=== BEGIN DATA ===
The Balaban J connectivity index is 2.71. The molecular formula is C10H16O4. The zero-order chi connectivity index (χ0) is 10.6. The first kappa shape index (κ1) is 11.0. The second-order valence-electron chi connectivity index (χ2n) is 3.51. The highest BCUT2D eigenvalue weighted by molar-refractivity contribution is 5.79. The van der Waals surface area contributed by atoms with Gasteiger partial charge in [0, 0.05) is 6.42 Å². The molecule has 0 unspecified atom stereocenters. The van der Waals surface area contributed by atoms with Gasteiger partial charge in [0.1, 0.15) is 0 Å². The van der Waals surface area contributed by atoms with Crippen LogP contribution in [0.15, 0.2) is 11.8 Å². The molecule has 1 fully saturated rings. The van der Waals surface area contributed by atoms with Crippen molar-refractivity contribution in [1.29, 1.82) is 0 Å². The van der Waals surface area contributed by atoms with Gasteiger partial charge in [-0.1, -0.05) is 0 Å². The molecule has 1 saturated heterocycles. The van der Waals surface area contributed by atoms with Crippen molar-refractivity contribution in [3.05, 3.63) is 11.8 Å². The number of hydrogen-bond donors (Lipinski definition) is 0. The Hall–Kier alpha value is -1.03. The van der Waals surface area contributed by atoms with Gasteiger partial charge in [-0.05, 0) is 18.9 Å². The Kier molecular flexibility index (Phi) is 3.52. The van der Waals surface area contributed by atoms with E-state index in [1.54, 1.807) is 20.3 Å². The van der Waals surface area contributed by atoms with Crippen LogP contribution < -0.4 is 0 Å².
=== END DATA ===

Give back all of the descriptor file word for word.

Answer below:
The Balaban J connectivity index is 2.71. The molecular formula is C10H16O4. The zero-order chi connectivity index (χ0) is 10.6. The first kappa shape index (κ1) is 11.0. The second-order valence-electron chi connectivity index (χ2n) is 3.51. The highest BCUT2D eigenvalue weighted by molar-refractivity contribution is 5.79. The van der Waals surface area contributed by atoms with Gasteiger partial charge in [0, 0.05) is 6.42 Å². The molecule has 0 unspecified atom stereocenters. The van der Waals surface area contributed by atoms with Gasteiger partial charge in [0.1, 0.15) is 0 Å². The van der Waals surface area contributed by atoms with Crippen LogP contribution in [0.15, 0.2) is 11.8 Å². The molecule has 1 fully saturated rings. The van der Waals surface area contributed by atoms with Crippen molar-refractivity contribution in [1.29, 1.82) is 0 Å². The van der Waals surface area contributed by atoms with Gasteiger partial charge in [-0.1, -0.05) is 0 Å². The molecule has 1 saturated heterocycles. The van der Waals surface area contributed by atoms with Crippen molar-refractivity contribution in [3.05, 3.63) is 11.8 Å². The number of hydrogen-bond donors (Lipinski definition) is 0. The Hall–Kier alpha value is -1.03. The van der Waals surface area contributed by atoms with Gasteiger partial charge in [-0.05, 0) is 18.9 Å². The Kier molecular flexibility index (Phi) is 3.52. The van der Waals surface area contributed by atoms with E-state index in [1.54, 1.807) is 20.3 Å². The van der Waals surface area contributed by atoms with Crippen LogP contribution < -0.4 is 0 Å².